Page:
When the email landed in my inbox asking if I wanted to ride or drive the dog sled, I was adamant. “I want to DRIVE, NOT RIDE” I wrote. That was my first mistake.
I felt confident and excited about driving a dog sled again. After all, just a year ago I’d driven one in the Yukon and it had been one of those life-altering, Zen moments. As I glided across a frozen lakebed, my team mushing ahead of me, with only the shooshing sound of the runners, I‘d felt at one with the dogs and the universe. I’d written a story about it and was eager to re-experience the wonders of dog sledding.
When we pulled up to Chiens-Traîneaux Petite-Nation in the Outaouais region of Quebec just 30 minutes from Ottawa, we were greeted by a chorus of barking, whining, and howling from several dozen dogs chained to their tiny hut-homes. Our guides quickly sorted us into two groups and I was assigned to Sebastian, a tall, swarthy Frenchman with a thick accent.
Sebastian gathered us around and gave us the basics of sled dogging, including the importance of leaning into turns and how to slow the dogs by standing on the drag brake, a small mat with teeth that floats between the runners at the back of the sled. Want the dogs to slow down? Step on the brake. Simple. I’d heard it all before.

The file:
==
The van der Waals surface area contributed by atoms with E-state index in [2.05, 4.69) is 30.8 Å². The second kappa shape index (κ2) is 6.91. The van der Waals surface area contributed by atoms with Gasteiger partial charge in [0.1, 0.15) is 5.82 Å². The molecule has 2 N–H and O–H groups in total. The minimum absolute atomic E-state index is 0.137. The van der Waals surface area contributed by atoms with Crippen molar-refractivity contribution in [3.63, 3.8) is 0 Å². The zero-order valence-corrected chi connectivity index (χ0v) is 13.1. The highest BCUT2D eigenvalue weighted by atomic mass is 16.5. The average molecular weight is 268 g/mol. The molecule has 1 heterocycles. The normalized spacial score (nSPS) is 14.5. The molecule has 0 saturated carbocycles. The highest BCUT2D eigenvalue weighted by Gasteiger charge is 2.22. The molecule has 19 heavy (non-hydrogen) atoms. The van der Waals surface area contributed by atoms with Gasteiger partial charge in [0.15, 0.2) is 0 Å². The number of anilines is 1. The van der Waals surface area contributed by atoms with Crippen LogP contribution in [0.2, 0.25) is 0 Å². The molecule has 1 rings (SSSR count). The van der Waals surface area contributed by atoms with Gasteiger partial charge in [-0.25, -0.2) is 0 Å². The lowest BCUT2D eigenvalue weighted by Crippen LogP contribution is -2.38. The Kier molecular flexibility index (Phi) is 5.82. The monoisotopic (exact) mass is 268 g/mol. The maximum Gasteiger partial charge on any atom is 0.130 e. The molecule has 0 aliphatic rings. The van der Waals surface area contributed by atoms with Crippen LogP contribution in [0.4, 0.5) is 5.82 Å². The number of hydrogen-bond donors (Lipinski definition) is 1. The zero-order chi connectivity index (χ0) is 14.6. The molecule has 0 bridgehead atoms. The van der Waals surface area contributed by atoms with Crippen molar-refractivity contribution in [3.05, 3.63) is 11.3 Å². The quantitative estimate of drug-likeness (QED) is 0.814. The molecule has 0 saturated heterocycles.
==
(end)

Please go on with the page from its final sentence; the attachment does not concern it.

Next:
“When you go uphill run behind or alongside the sled to help the dogs,” he said.
I hadn’t heard that before. Surely he was kidding.
As our guide wrapped up his talk, I asked, “What about the ‘gee’ and ‘haw’ commands for turning?” I felt good being able to show I knew something about this sport.
“You won’t need those,” he said dismissively. “The dogs will follow me.”
Okay, I thought, the slightest bit of doubt creeping into my psyche.
“Zee most important thing,” Sebastian said, his face serious and his black eyes burning into our’s, “is never let go of your sled. When you fall off, hang onto your sled.”
When we fall off?
He grasped the sled’s curved handle and demonstrated holding it in the cook of his arm.
“Only let go if you’re going to hit a tree,” he said.
A buzzing started in my ears. Hit a tree?
I looked at my wooden sled with its silicon runners and the five sturdy huskies the men had attached to it and I felt my confidence wavering. The sleds here were different than the ones we’d used in the Yukon and the dogs were much bigger and stronger. When I watched the first sled streak out of the dog yard, its driver hanging on for dear life, I knew this was going to be a very different ride.
Sebastian motioned for me to follow him as he flew out of the yard. He was around the trees and out-of-sight before I had the chance to release my claw-like parking brake. The minute I did, the dogs tore off at a heart-stopping velocity and went screaming around the corner.